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Morgan Beale is a pop icon and hates every second of it. He begins adapting the latest bestseller, The Chihuahua in the Blue Prada Bag, into a blockbuster movie just before his celebutante wife starts remodeling their Hollywood home, driving Beale to a hotel. Dodging the paparazzi one morning on his way to Starbucks, he spots his writing partner, Luke, who has been dead fo ...more
Hardcover, 241 pages
Published May 15th 2008 by Arcade Publishing
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Incoherent score-settling book posing as a "satire." The author is a former screenwriter who, judging from this book, thinks he's too clever for the "chimps" in Hollywood, though judging by his IMDB credits I doubt it. So he opts to settle scores by calling everyone who's ever had power over him names and just shooing pot shots at him. You can't do this in a conventional novel narrative, so he invents this hallucinogenic journey that's something like Lewis Carroll on speed, in order to line up h ...more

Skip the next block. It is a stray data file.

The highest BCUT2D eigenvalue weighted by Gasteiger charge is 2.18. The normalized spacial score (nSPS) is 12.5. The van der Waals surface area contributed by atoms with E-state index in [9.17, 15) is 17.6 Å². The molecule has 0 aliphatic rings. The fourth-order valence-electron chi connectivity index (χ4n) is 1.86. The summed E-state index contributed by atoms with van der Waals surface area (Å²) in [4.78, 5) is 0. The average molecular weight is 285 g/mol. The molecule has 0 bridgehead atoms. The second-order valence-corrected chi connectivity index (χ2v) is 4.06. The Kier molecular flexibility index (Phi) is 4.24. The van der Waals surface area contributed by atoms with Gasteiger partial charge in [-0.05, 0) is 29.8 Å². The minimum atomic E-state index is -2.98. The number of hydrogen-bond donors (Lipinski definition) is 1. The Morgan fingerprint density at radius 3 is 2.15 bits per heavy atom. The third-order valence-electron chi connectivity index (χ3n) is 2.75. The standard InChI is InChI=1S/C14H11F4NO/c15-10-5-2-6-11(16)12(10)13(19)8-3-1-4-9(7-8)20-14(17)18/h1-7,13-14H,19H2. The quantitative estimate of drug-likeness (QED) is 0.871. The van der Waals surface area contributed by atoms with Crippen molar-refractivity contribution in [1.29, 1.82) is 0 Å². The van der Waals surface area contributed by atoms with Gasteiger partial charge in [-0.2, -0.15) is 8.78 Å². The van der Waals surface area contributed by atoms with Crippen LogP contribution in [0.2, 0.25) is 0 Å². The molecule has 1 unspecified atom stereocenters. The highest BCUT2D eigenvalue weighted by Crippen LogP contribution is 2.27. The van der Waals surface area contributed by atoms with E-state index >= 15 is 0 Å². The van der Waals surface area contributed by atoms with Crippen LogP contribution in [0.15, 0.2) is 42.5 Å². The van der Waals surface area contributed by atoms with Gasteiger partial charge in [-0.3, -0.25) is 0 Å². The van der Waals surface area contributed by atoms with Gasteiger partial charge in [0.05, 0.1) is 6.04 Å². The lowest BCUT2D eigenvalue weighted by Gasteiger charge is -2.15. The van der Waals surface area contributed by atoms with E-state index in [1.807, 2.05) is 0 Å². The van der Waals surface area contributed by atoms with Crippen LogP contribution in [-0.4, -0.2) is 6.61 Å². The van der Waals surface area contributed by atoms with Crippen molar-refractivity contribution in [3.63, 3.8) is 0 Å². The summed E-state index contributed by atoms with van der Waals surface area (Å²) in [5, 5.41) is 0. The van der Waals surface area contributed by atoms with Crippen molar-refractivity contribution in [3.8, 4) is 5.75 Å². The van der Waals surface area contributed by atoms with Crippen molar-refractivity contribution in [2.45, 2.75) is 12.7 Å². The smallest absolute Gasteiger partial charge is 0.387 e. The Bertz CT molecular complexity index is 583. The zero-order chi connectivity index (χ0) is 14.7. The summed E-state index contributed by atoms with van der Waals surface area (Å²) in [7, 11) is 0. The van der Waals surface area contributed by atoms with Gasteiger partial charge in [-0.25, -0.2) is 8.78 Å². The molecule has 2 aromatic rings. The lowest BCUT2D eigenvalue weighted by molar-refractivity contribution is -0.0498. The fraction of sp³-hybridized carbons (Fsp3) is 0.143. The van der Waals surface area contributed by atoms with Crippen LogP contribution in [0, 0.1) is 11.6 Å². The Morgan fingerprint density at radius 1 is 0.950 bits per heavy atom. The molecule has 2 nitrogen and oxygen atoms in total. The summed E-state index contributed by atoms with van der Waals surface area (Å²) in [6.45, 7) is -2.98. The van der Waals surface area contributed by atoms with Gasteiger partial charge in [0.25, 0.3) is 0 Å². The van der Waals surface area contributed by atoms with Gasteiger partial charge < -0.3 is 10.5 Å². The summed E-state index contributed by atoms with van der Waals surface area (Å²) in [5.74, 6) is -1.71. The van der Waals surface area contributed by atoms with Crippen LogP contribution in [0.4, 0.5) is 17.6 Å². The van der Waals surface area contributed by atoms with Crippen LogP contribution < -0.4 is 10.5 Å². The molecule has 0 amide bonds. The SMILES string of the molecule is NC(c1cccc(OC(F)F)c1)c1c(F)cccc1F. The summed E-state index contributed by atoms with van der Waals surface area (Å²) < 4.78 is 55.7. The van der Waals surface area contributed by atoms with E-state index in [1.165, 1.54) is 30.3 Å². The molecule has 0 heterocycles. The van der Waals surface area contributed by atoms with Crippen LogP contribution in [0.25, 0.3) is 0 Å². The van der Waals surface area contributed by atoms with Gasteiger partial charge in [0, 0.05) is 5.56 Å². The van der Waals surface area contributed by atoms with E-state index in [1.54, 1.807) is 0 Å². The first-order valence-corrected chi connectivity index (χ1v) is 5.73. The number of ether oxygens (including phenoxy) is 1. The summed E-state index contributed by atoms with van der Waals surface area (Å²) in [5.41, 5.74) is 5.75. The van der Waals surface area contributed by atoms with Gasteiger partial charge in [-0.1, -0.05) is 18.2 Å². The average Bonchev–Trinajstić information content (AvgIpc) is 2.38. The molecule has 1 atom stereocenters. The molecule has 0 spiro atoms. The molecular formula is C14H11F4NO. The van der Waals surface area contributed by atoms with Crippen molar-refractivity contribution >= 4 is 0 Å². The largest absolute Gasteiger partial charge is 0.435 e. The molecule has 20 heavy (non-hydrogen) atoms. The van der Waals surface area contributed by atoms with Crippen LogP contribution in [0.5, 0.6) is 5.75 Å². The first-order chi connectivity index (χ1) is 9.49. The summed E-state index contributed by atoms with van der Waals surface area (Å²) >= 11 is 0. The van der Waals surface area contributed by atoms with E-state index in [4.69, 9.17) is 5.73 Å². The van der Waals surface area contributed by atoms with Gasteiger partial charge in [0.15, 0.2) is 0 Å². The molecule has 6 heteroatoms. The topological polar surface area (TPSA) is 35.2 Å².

Hilarious, laugh-out-loud book about a guy who falls into a whole and gets his arm stuck in a starbucks vending machine (that's inside the hole) becuase he's checking to see if his dead best friend (who is now a talking chihuahua)'s typewriter is plugged in. He calls OnStar (because they now have a deal with Starbucks vending machines) and tells them that his hand is stuck. The OnStar guy comes, but then out of a hole within the hole comes the writer of the novel that the guy is trying to adapt ...more
I don't usually read book jackets (maybe I should), and I must have confused this with Starbucked when I picked this up, but the words "A Novel" should have been my red flag. When I started reading Starbucks Nation, I was not expecting the satire, and it took me quite a long while to resign myself to the sarcasm. Midway through the book, I finally was able to accept what the author was trying to accomplish, and there are even some nuggets of humor scattered throughout, but I do find myself racin ...more